Arizona man charged in plot on DMV office pleads not guilty

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A Tucson man pleaded not guilty Tuesday to charges of plotting a terrorist attack on a motor vehicle office in metro Phoenix.

Mahin Khan is accused of asking a suspected militant for help making a pipe bomb in a plot to blow up a Motor Vehicle Division office in Maricopa County.

In court, Khan was dressed in a jail uniform, wore glasses and sported a five o'clock shadow. His only comments consisted of affirming his correct name and recognizing that he understood his legal rights.

Kahn was charged with terrorism, conspiracy to commit terrorism and conspiracy to commit misconduct involving weapons.

His attorney, Robert Ditsworth, opposed a request by media organizations to film the hearing. He said doing so could taint the jury pool and put Khan's family at risk as his face appears in broadcasts. "It's a very touchy subject," Ditsworth said.

Outside of court, Ditsworth declined to comment on the case against Khan.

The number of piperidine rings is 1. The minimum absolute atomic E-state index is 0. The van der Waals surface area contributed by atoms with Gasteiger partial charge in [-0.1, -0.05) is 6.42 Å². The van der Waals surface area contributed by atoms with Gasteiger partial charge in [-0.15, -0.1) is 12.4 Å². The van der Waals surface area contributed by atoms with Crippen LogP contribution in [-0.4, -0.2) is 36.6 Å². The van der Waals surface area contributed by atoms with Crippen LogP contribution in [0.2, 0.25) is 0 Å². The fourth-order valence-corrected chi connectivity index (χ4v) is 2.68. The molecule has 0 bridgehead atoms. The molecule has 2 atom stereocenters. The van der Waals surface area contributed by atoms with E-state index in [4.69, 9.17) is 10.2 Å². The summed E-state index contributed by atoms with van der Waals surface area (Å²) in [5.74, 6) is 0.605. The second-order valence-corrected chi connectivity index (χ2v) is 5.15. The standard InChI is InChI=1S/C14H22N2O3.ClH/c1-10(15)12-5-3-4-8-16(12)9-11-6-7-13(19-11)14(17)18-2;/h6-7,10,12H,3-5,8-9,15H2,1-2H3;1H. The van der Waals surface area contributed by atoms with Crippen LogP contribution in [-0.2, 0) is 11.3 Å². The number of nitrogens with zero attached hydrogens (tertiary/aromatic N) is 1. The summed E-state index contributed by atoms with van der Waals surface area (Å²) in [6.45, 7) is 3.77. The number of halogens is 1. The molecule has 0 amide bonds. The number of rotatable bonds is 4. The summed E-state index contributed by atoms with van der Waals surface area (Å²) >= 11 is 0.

Superior Court Judge Sam Myers said Khan will remain jailed pending the outcome of a July 19 bond hearing.

Authorities said Khan had written emails to a suspected member of the Pakistan Taliban seeking weapons and instructions for a homemade explosive. It's not clear if Khan was corresponding with an actual member of the group, but court records show that the FBI examined the emails.

In the emails, Khan said he backed the Islamic State terrorist group and was looking to carry out an attack. Court records show the person responded that he would have to pay for two rifles and a pistol he requested, so Khan said he wanted instructions for a bomb itself.

The FBI began investigating Khan after someone reported him for suspicious activity and agents were tracking him as he asked someone else on April 16 about targeting Mission Bay, California, and an Air Force recruitment center in Tucson, according to the probable cause statement filed into court records. The identity of that person was redacted, but it was not the suspected Taliban member.

The statement was written before Khan's arrest, and the plot against the motor vehicle office came to light after authorities searched his home. He was indicted in that plot because it appeared he took steps to carry it out, as opposed to his discussions against the other targets, authorities said.